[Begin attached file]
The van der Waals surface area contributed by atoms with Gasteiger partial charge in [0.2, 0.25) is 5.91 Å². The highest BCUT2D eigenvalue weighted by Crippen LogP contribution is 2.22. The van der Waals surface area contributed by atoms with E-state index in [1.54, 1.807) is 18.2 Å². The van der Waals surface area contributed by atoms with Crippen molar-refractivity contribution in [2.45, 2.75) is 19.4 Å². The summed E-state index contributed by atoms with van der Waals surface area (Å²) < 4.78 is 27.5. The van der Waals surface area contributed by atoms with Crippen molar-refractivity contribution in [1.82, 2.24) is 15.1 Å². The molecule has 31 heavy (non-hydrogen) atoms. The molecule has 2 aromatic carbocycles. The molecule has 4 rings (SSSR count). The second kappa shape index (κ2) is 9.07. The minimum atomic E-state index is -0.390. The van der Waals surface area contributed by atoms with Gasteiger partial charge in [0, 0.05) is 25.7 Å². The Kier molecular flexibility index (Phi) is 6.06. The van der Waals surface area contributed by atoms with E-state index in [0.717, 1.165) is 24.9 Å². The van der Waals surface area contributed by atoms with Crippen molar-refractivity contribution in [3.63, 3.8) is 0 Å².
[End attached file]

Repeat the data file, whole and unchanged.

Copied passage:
The van der Waals surface area contributed by atoms with Gasteiger partial charge in [0.2, 0.25) is 5.91 Å². The highest BCUT2D eigenvalue weighted by Crippen LogP contribution is 2.22. The van der Waals surface area contributed by atoms with E-state index in [1.54, 1.807) is 18.2 Å². The van der Waals surface area contributed by atoms with Crippen molar-refractivity contribution in [2.45, 2.75) is 19.4 Å². The summed E-state index contributed by atoms with van der Waals surface area (Å²) < 4.78 is 27.5. The van der Waals surface area contributed by atoms with Crippen molar-refractivity contribution in [1.82, 2.24) is 15.1 Å². The molecule has 31 heavy (non-hydrogen) atoms. The molecule has 2 aromatic carbocycles. The molecule has 4 rings (SSSR count). The second kappa shape index (κ2) is 9.07. The minimum atomic E-state index is -0.390. The van der Waals surface area contributed by atoms with Gasteiger partial charge in [0, 0.05) is 25.7 Å². The Kier molecular flexibility index (Phi) is 6.06. The van der Waals surface area contributed by atoms with E-state index in [0.717, 1.165) is 24.9 Å². The van der Waals surface area contributed by atoms with Crippen molar-refractivity contribution in [3.63, 3.8) is 0 Å².